Amazingly, these details were provided mostly by Bo’s wife Gu Kailai, who submitted video testimony showing herself thinner and more lucid than during her own trial, in which she was found guilty of the murder of British businessman Neil Heywood.
Gu said Bo knew about holidays paid for by Xu – the Dalian tycoon even funded Bo Guagua and a group of friends to travel to Tanzania by private jet – and he also knew about the French villa too.
Gu even cited a piece of meat from a “rare African animal” that Bo junior brought back from his Tanzanian jaunt. Apparently, the Bo family feasted on it for a month.
But Bo dismissed her evidence as “lies” and called her “insane”, although he also said that he still had feelings for her.
Another shock was the arrival of Bo’s former right-hand man Wang Lijun on day three of the proceedings.
Providing evidence for the abuse of power charge – Bo was also charged with bribery and embezzlement – Wang explained how he had raced to the US consulate in Chengdu in February last year because he was afraid for his life.
According to his testimony, Wang had confronted Bo with his suspicions that Gu had killed Heywood, only for Bo to remove him from office on the premise that he was mentally unstable. The prosecution then presented medical documents in Wang’s name that Bo was said to have faked in order to secure his dismissal. But Bo claimed he did so on the order of “higher authorities” — hence not abusing power himself – but that remark was quickly scrubbed from the official record.
Of all the witnesses, it was Wang that riled Bo the most and the last day of the trial provided a possible explanation. His former police chief had been secretly in love with Gu Kailai, Bo claimed, and Gu may even have reciprocated. It was Gu’s final rejection of Wang, and not any plot against him, that was the true reason why he fled to the consulate, Bo said in dramatic flourish.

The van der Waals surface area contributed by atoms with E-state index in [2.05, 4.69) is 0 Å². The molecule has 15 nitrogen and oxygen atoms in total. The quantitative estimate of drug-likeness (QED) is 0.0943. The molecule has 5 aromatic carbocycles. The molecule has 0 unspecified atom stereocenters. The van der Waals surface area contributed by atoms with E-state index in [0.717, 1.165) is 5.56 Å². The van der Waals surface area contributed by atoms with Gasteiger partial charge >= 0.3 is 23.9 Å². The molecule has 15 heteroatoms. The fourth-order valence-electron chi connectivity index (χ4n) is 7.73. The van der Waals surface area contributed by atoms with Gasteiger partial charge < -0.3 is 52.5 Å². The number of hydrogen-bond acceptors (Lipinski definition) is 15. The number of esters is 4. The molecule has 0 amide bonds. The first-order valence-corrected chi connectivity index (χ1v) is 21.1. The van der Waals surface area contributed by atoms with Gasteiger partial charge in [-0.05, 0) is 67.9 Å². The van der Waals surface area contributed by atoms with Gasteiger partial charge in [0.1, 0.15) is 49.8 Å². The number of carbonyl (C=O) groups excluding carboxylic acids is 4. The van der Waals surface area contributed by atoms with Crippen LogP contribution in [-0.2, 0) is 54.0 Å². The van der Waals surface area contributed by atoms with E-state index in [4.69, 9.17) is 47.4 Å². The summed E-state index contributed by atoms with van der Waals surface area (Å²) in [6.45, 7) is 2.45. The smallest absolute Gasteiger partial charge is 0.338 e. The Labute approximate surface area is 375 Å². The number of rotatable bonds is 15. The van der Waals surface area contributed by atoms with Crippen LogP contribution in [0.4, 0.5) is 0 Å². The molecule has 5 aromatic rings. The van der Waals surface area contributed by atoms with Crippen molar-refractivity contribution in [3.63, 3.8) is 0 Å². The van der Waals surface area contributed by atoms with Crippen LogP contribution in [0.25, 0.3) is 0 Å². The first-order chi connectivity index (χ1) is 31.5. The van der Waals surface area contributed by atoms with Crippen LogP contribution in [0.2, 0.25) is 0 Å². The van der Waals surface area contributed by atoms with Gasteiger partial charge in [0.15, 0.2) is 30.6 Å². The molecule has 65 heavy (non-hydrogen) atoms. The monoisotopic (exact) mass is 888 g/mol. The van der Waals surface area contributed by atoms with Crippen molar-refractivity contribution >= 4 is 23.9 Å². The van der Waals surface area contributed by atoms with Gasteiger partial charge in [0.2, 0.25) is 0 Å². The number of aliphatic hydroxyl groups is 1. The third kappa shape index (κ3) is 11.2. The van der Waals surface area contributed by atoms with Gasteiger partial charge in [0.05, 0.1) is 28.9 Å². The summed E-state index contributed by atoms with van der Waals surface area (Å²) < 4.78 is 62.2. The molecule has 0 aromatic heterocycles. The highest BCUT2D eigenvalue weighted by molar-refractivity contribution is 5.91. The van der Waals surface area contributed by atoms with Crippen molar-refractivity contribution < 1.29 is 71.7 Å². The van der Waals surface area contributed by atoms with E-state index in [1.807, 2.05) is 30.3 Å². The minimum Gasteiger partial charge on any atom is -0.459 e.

It didn’t make much sense but as a cliffhanger, it was a good one. Bo’s problem is that this was almost the final episode. All that’s left now is the verdict, expected in a few weeks.
© ChinTell Ltd. All rights reserved.
Sponsored by HSBC.
The Week in China website and the weekly magazine publications are owned and maintained by ChinTell Limited, Hong Kong. Neither HSBC nor any member of the HSBC group of companies ("HSBC") endorses the contents and/or is involved in selecting, creating or editing the contents of the Week in China website or the Week in China magazine. The views expressed in these publications are solely the views of ChinTell Limited and do not necessarily reflect the views or investment ideas of HSBC. No responsibility will therefore be assumed by HSBC for the contents of these publications or for the errors or omissions therein.